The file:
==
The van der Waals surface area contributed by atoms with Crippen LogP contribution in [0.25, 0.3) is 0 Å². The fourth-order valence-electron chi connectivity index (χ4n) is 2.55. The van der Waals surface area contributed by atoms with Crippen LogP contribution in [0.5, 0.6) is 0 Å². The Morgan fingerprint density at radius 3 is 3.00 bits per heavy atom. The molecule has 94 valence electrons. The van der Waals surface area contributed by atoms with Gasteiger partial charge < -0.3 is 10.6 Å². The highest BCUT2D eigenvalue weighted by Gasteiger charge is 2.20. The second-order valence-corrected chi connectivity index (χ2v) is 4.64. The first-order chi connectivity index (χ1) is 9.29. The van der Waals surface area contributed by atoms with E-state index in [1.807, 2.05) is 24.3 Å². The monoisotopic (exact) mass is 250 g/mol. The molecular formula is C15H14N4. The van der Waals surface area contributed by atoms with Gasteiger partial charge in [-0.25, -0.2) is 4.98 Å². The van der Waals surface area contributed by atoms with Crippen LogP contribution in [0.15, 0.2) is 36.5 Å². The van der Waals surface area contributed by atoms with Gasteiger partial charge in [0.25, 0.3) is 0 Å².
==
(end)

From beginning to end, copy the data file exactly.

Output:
The van der Waals surface area contributed by atoms with Crippen LogP contribution in [0.25, 0.3) is 0 Å². The fourth-order valence-electron chi connectivity index (χ4n) is 2.55. The van der Waals surface area contributed by atoms with Crippen LogP contribution in [0.5, 0.6) is 0 Å². The Morgan fingerprint density at radius 3 is 3.00 bits per heavy atom. The molecule has 94 valence electrons. The van der Waals surface area contributed by atoms with Gasteiger partial charge < -0.3 is 10.6 Å². The highest BCUT2D eigenvalue weighted by Gasteiger charge is 2.20. The second-order valence-corrected chi connectivity index (χ2v) is 4.64. The first-order chi connectivity index (χ1) is 9.29. The van der Waals surface area contributed by atoms with E-state index in [1.807, 2.05) is 24.3 Å². The monoisotopic (exact) mass is 250 g/mol. The molecular formula is C15H14N4. The van der Waals surface area contributed by atoms with Gasteiger partial charge in [-0.25, -0.2) is 4.98 Å². The van der Waals surface area contributed by atoms with Crippen LogP contribution in [0.15, 0.2) is 36.5 Å². The van der Waals surface area contributed by atoms with Gasteiger partial charge in [0.25, 0.3) is 0 Å².